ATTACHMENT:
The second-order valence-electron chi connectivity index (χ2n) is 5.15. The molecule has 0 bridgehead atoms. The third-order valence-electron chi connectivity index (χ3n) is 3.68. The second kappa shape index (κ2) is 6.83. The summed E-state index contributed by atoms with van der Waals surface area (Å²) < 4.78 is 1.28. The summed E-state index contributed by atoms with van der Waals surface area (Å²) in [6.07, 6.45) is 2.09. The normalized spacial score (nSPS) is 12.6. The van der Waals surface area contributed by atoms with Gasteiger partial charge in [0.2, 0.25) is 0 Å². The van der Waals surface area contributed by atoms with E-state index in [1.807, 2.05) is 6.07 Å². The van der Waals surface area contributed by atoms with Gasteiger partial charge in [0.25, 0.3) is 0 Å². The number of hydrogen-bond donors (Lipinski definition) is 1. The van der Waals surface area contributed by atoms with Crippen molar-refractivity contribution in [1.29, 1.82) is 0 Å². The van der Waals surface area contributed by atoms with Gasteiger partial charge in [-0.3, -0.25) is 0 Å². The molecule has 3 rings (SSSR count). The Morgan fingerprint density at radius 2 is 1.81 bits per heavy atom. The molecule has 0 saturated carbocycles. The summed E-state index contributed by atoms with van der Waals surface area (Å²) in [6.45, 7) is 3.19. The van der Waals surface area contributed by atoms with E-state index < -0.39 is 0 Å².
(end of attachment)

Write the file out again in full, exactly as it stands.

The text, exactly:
The second-order valence-electron chi connectivity index (χ2n) is 5.15. The molecule has 0 bridgehead atoms. The third-order valence-electron chi connectivity index (χ3n) is 3.68. The second kappa shape index (κ2) is 6.83. The summed E-state index contributed by atoms with van der Waals surface area (Å²) < 4.78 is 1.28. The summed E-state index contributed by atoms with van der Waals surface area (Å²) in [6.07, 6.45) is 2.09. The normalized spacial score (nSPS) is 12.6. The van der Waals surface area contributed by atoms with Gasteiger partial charge in [0.2, 0.25) is 0 Å². The van der Waals surface area contributed by atoms with E-state index in [1.807, 2.05) is 6.07 Å². The van der Waals surface area contributed by atoms with Gasteiger partial charge in [0.25, 0.3) is 0 Å². The number of hydrogen-bond donors (Lipinski definition) is 1. The van der Waals surface area contributed by atoms with Crippen molar-refractivity contribution in [1.29, 1.82) is 0 Å². The van der Waals surface area contributed by atoms with Gasteiger partial charge in [-0.3, -0.25) is 0 Å². The molecule has 3 rings (SSSR count). The Morgan fingerprint density at radius 2 is 1.81 bits per heavy atom. The molecule has 0 saturated carbocycles. The summed E-state index contributed by atoms with van der Waals surface area (Å²) in [6.45, 7) is 3.19. The van der Waals surface area contributed by atoms with E-state index < -0.39 is 0 Å².